BurnedThumb

Website of poet Elizabeth Rimmer


poetics


  • Returning to the Light

    snowdrops coming up through snow

    If it seems like a long time since I posted here, it’s because it is. There was Christmas and New Year, with its cold and rain and merriment – we did have a very merry Christmas this year – and then my daughter who has a complicated bunch of ailments, had an attack of the one we had taken our eyes off, and she has been very ill. It’s a bad time to be ill, but her support services have been there for her exactly as we would have hoped. Things are slowly improving, so I can now think about other things, as the days slowly stretch, and there is a bit more brightness about.

    Although it’s been very cold today, it’s been sunny and we’ve been thinking about the garden. All my seeds for this year have come, and I’ll be setting up the propagator for chillis and tomatoes at the end of next week. My Christmas present tiny greenhouse is here and we have been clearing the site for it, which gave me a chance to spot the new shoots of fennel and wild pansy, to hear the birds – suddenly noisier – and see how much the bulbs have been growing.

    tulips daffodils and auricula - plus emerging willowherb and hairy bittercress

    Mostly the garden seems to have come through the cold, though there is one lavender that looks to have succumbed, but I won’t really know for sure for a month or two – last night with its temperatures down to -6 came as a shock! Outside, there are hazel catkins out beyond the haggard at the back of the house. All the burns are full and running fast, even the ditch beyond the back fence, and a lot of the grassy places are waterlogged. Robins are getting territorial and once the fireworks at New Year finished we began to hear the strange mating calls of our local foxes.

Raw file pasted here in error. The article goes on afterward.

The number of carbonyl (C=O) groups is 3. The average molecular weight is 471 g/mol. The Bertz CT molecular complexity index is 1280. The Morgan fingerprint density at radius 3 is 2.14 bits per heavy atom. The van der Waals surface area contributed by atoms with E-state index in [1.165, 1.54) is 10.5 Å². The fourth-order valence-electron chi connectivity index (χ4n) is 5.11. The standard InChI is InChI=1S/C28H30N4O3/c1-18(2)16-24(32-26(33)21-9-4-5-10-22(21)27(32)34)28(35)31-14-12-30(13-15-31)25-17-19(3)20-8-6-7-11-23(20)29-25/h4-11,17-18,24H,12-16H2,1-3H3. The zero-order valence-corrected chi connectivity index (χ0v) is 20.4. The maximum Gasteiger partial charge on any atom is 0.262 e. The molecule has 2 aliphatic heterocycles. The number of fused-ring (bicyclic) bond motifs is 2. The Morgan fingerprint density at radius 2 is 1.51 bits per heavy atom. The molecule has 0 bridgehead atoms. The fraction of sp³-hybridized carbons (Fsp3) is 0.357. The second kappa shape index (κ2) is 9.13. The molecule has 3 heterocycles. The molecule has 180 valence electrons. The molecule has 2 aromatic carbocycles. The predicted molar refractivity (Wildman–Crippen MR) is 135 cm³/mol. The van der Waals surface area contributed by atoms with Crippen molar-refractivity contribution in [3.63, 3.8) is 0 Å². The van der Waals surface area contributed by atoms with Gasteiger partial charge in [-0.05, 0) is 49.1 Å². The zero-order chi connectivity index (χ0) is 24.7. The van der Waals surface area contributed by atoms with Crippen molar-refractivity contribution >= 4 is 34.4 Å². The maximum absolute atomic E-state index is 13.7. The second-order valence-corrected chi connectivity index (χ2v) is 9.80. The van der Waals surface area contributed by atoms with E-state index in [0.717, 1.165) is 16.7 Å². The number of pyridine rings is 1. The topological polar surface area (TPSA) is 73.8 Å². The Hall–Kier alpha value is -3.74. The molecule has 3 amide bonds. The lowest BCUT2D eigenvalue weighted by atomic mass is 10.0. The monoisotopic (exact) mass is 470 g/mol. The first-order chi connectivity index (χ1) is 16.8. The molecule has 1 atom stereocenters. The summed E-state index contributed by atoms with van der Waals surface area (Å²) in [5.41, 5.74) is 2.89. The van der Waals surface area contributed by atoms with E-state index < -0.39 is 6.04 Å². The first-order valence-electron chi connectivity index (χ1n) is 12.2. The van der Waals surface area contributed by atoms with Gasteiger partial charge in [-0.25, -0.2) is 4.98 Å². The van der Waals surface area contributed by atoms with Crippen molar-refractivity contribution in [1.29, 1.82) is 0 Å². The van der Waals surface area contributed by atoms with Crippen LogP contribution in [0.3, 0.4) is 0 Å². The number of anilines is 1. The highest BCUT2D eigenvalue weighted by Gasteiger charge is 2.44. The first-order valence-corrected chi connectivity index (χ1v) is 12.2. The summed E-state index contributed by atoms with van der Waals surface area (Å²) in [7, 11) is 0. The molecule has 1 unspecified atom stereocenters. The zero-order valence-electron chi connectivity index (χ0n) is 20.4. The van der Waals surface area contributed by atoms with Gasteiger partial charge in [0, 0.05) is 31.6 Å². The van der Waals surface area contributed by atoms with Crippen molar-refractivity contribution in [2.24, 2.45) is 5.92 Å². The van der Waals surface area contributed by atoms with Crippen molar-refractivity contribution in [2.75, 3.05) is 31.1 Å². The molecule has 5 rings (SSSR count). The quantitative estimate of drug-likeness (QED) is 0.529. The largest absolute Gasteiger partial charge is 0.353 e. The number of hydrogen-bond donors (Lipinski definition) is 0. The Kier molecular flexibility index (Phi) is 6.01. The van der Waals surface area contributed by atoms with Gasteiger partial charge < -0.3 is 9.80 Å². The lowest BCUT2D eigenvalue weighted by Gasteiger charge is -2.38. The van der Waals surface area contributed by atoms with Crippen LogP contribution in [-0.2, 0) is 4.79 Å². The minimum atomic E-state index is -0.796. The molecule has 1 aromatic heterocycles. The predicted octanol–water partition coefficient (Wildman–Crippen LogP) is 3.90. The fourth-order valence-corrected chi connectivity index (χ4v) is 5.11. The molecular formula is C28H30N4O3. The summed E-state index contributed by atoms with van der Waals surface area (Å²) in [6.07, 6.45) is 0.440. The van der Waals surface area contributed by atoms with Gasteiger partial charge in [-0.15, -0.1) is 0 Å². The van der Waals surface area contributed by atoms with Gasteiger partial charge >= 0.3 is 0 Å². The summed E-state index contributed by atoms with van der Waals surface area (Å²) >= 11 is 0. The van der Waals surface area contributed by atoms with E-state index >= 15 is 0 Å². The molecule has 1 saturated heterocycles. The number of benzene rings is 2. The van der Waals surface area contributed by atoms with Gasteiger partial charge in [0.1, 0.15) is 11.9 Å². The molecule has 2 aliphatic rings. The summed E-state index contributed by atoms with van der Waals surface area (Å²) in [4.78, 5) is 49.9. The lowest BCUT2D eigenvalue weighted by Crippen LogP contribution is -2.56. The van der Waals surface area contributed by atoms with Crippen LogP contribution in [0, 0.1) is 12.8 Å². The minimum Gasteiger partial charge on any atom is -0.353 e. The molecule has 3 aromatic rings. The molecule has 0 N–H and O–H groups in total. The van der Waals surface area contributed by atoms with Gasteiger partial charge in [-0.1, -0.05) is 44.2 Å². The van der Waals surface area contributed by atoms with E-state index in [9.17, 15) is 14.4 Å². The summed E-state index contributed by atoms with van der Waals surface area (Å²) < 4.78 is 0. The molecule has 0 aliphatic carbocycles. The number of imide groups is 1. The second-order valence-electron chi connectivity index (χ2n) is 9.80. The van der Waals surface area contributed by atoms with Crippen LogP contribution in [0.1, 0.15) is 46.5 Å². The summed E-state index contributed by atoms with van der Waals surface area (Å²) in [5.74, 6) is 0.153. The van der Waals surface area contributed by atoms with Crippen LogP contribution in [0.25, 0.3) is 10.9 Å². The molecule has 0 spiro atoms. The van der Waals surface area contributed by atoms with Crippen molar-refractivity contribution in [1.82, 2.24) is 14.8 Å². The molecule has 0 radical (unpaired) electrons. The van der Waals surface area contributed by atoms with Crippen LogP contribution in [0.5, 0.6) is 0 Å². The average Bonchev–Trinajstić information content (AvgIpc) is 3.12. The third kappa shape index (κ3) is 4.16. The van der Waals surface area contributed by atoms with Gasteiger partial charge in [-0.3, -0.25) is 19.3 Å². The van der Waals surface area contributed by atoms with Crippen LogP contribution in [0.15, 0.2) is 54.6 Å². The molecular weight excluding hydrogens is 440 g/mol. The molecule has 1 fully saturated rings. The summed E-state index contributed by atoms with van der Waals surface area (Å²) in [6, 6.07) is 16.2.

There has been a lot spoken and written this winter about using the dark time of the year for recovery and reflection, and I’ve certainly been doing a lot of that. Last year brought me a lot of change and new understanding, not only of the place I now live, but of the way my mind works, and what I bring to the dialogue I hold with the territory. This is taking my thinking about poetry in a completely unexpected and exciting direction. I decided to spend a lot of the year reading Irish poetry, starting with Seamus Heaney and Eavan Boland, but also Yeats, Moya Cannon and Kerry Hardie, and it opens new possibilities in my thinking about the relationship between place, community and language. I have begun learning the Irish language – you would think I might have started with Scottish Gaelic, living where I do, but somehow Irish fits my brain and my ear much more sympathetically, and I hope this will give me a way into Scottish later.

    I have a full editing list for this year, too, which looks very promising, and a poetics project on the verge of becoming real in a couple of months which I hope start some good conversations. Throughout the pandemic, the possibilities for decent poetry conversation have been limited, and I have so missed it, but I hope that we are finally coming back into the light!



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